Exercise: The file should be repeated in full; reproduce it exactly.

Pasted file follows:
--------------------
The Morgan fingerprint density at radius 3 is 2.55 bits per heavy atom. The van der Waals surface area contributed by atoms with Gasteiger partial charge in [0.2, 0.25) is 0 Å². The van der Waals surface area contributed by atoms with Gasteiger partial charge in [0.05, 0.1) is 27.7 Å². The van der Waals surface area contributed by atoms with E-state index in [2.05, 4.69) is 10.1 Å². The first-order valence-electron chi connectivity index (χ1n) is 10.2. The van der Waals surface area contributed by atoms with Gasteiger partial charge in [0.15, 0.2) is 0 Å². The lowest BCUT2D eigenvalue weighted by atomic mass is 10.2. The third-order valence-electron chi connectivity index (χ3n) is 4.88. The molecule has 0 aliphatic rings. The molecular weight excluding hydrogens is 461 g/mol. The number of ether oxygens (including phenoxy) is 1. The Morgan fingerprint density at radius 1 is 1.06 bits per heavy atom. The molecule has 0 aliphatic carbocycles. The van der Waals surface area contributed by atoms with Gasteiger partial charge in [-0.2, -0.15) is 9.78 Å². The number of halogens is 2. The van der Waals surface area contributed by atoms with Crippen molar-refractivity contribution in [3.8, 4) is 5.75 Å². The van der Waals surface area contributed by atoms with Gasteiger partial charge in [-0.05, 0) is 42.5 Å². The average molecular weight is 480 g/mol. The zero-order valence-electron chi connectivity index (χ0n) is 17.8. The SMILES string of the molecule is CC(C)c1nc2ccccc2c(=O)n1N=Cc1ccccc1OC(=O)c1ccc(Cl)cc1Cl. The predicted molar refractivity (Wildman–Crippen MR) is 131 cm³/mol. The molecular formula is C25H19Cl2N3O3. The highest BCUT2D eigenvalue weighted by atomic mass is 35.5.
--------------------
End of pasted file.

The Morgan fingerprint density at radius 3 is 2.55 bits per heavy atom. The van der Waals surface area contributed by atoms with Gasteiger partial charge in [0.2, 0.25) is 0 Å². The van der Waals surface area contributed by atoms with Gasteiger partial charge in [0.05, 0.1) is 27.7 Å². The van der Waals surface area contributed by atoms with E-state index in [2.05, 4.69) is 10.1 Å². The first-order valence-electron chi connectivity index (χ1n) is 10.2. The van der Waals surface area contributed by atoms with Gasteiger partial charge in [0.15, 0.2) is 0 Å². The lowest BCUT2D eigenvalue weighted by atomic mass is 10.2. The third-order valence-electron chi connectivity index (χ3n) is 4.88. The molecule has 0 aliphatic rings. The molecular weight excluding hydrogens is 461 g/mol. The number of ether oxygens (including phenoxy) is 1. The Morgan fingerprint density at radius 1 is 1.06 bits per heavy atom. The molecule has 0 aliphatic carbocycles. The van der Waals surface area contributed by atoms with Gasteiger partial charge in [-0.2, -0.15) is 9.78 Å². The number of halogens is 2. The van der Waals surface area contributed by atoms with Crippen molar-refractivity contribution in [3.8, 4) is 5.75 Å². The van der Waals surface area contributed by atoms with Gasteiger partial charge in [-0.05, 0) is 42.5 Å². The average molecular weight is 480 g/mol. The zero-order valence-electron chi connectivity index (χ0n) is 17.8. The SMILES string of the molecule is CC(C)c1nc2ccccc2c(=O)n1N=Cc1ccccc1OC(=O)c1ccc(Cl)cc1Cl. The predicted molar refractivity (Wildman–Crippen MR) is 131 cm³/mol. The molecular formula is C25H19Cl2N3O3. The highest BCUT2D eigenvalue weighted by atomic mass is 35.5.